One-man-band Kin Capa has fuelled a rock sound that he describes as Opera mixed with Nirvana – which instantly had our intrigue levels going the roof.
The New York native, now living in the Hollywood Hills, sent us his second single, Feal, which has been followed by his debut rock EP The American Opera, which is also well worth a listen. The latter was produced and mastered by Duncan Stanbury, who’s also worked with Jaz-Z and J Dilla, which further fuels the intrigue.
Feal opens up with light guitars under high-pitched guitars, with the flickering guitars gradually building up to a big singalong chorus “You know the way I feel, Show me it’s real, You go away, I pay, It’s never quite the same in my brain.”
A more intense verse continues second time around, with a bit of a creepy edge to the vocals, then a couple more chorus repeats before ending on drawn-out vocals over light guitars. Give it a listen below.
The aforementioned EP is a little rockier in style, opening up with the really cool intro to Prison Suit: Underture. That suddenly drops into the more funky Sum1, which opens with a really fun laid-back verse. While there’s a little more glamour to the dramatic American Opera, then a hell of a lot more funk to the really cool, rocky Rootz Generation, and an operatic feel to final track War Psalms: Overture. In short, this is an EP with a hell of a lot going on and mixes things up hugely.
We had a chat with Lee Capa – the man behind Kin Capa – to find out more about him and his music. Read on below…
GR: Who are Kin Capa?
LC: “Right now, Kin Capa is a one-man, two-handed band from New York City. There’s a rumor out there it’s from California. But my two hands can’t play it all at once, so we’re recruiting. Non-musician types preferred. I don’t want Kin Capa to play like a wedding band.”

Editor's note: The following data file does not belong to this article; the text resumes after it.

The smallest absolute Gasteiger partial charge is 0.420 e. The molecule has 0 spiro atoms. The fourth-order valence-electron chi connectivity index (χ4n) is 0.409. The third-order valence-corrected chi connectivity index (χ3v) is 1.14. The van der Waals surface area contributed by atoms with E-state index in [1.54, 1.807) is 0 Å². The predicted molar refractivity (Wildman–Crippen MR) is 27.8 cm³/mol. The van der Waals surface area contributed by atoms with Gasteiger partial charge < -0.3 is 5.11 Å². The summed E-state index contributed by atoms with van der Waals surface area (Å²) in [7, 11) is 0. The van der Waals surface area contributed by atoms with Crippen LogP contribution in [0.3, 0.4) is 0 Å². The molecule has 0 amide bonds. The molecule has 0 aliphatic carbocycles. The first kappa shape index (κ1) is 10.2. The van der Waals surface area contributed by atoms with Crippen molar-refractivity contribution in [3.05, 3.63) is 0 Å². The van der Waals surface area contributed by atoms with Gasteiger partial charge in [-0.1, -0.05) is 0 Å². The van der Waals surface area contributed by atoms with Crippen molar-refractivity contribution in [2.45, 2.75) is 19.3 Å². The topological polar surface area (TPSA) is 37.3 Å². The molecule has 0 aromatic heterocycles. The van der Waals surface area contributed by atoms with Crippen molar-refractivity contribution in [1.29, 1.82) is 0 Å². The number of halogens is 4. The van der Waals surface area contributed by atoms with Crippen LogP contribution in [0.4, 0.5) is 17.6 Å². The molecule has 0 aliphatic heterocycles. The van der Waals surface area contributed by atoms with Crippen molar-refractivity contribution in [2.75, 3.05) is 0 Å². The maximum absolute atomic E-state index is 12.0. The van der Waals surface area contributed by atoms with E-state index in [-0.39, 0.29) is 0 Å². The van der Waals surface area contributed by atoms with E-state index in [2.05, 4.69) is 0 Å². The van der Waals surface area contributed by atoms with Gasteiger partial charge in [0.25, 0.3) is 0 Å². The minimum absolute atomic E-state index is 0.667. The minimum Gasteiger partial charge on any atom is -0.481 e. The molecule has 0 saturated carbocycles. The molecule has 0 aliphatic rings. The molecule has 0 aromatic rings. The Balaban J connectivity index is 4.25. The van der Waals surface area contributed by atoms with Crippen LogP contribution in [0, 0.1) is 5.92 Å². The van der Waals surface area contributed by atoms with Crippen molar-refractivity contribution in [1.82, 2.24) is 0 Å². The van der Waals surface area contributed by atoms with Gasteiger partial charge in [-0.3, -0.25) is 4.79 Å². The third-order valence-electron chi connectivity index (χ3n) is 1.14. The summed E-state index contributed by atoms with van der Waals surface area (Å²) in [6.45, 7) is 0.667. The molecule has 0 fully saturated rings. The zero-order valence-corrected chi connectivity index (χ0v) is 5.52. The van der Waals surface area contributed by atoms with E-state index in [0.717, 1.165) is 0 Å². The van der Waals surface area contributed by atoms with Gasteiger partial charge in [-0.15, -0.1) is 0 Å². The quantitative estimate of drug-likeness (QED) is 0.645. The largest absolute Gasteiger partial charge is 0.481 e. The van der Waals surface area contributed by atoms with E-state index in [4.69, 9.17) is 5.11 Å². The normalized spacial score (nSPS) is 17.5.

GR: You sent us Feal to have a listen to. What should people be expecting from the song?
LC: “Feal is a song about a fealing. One about running away and doing something outlandish and inexplicably self-nurturing, like pursuing a career in stripping at nursing homes. You can expect misspelled words and fuzzy guitars. More weird characters and art, as always. If you check out the libretto on the website there’s a photo of the character that goes with it.”
GR: How would you describe your sound to people that haven’t listened to you yet?
LC: “Kin Capa sounds like a King and Queen merged into one opera singer performing in a Nirvana cover band. I build my sound with lots of layered guitar tracks and vocals. I’m a frenetic guitar player. I guess you could call it psychedelic but all music is. The idea for this album is to create a rock opera that’s equal parts silly and moving and impenetrable.”
GR: What influences you to write music? Any key themes or topics that you write about?
LC: “I am influenced by everyone and everything I love and hate on a daily basis. Kin Capa expresses themes of freedom, alienation, and one’s roots. There’s easter eggs that I hope people will catch, everything from bits of Italian to a 1910 Broadway play by way of Moscow. I don’t think we get to choose our identities or our influences.”
GR: Which bands/musicians are/have been your strongest musical influences?
LC: “Hank Williams, Sr., Eddie Cochran, Syd Barrett, Iggy Pop, The Buckley Family, Nasir Jones, and Anohni the most. Basically any singer who’s all heart and has an uncompromising attitude.”
GR: What have you got coming up through the rest of 2019?
LC: “Hopefully I’ll just continue to write good songs and make a decent living…be able to eat and survive. We have merch coming soon that I’m really excited to see on people. I’ve had some requests that we’re trying to work into the designs. The aesthetics of the project make for really interest apparel.”
GR: Anything else you’d like people to know about you/your music?
LC: “Yes. As they say in the great White Men Can’t Jump: ‘There’s a difference between hearing and listening.’ I want you to hear The American Opera when you listen.”